The bigger picture here is that all chains operating in China are dealing with a new set of challenges. The market as a whole is changing, maturing and growing more difficult to navigate. The consuming population is still growing rapidly, and outlet density is still low compared to fully developed markets, but competition in key cities is fierce and total growth in all industries is slowing. Real GDP growth has also declined to single digits in recent years, and this is expected to continue.
What all of this means is that foodservice strategies that have been successful in China for decades need to be updated. The market has changed, as have its consumers, and operators will need to be ready to adapt. Much like the upheaval that has occurred in the US fast food over recent years, it is likely that the competitive landscape, and the public perceptions of various brands, will look very different in China in a matter of years. Many of the same brands will assuredly find success, but they’ll have to find it in new ways.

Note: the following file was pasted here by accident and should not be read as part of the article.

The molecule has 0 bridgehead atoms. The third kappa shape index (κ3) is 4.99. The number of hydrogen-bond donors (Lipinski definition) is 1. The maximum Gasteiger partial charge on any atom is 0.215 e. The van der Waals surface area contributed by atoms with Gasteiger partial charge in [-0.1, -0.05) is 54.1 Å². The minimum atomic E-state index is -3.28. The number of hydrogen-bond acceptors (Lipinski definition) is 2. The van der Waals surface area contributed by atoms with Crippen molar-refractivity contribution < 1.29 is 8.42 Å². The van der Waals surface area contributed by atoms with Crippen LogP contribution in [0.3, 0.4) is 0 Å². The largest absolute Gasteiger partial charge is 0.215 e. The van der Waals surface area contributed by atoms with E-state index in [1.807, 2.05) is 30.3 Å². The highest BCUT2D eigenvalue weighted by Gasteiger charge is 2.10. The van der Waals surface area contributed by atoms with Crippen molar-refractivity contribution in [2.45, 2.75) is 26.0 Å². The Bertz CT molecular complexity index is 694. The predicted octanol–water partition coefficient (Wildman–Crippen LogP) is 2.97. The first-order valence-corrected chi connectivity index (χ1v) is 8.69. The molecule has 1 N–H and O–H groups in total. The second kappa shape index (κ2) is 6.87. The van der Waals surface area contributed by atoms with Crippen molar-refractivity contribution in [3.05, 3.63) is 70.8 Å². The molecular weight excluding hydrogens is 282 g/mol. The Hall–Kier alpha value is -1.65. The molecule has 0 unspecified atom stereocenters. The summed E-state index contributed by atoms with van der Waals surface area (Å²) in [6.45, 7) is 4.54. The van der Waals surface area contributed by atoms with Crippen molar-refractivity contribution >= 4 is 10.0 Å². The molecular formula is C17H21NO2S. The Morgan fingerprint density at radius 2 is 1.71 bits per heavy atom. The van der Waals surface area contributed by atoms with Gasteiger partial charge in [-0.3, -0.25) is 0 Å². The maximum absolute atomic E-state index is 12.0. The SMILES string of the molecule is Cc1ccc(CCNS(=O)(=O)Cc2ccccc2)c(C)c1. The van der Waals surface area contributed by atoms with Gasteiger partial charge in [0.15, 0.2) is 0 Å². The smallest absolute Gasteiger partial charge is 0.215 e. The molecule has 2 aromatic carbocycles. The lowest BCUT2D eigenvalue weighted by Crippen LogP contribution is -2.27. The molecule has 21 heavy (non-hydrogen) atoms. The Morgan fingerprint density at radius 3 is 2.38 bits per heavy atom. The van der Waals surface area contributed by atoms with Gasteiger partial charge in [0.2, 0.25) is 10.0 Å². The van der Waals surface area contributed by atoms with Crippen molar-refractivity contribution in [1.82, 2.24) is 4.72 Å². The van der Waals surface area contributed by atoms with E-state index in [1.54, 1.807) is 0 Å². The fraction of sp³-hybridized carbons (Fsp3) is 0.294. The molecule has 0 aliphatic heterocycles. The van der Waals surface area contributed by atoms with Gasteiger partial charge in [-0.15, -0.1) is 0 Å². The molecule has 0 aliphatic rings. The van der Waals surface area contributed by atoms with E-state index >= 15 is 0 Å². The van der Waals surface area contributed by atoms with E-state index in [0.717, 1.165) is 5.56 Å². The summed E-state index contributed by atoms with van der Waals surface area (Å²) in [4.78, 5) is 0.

China’s cities in particular are coming to more closely resemble those in relatively mature markets, where consumers have many options, and preferences are rapidly evolving. Brands that may have felt novel and aspirational to previous generations are now familiar and less exciting, and continued brand loyalty will have to be earned. Yum! Brands has not given up on China, nor should they, but they’ve been forced to accept that attention should also be paid to other growth markets like India, the Middle East, Africa, and Latin America. This new focus on other long-term opportunities is a key takeaway from the last year in China fast food results: Everything in global fast food cannot simply be about China anymore. The best global operators are looking further ahead and taking on a broader, global view, and these operators will be most successful in the end.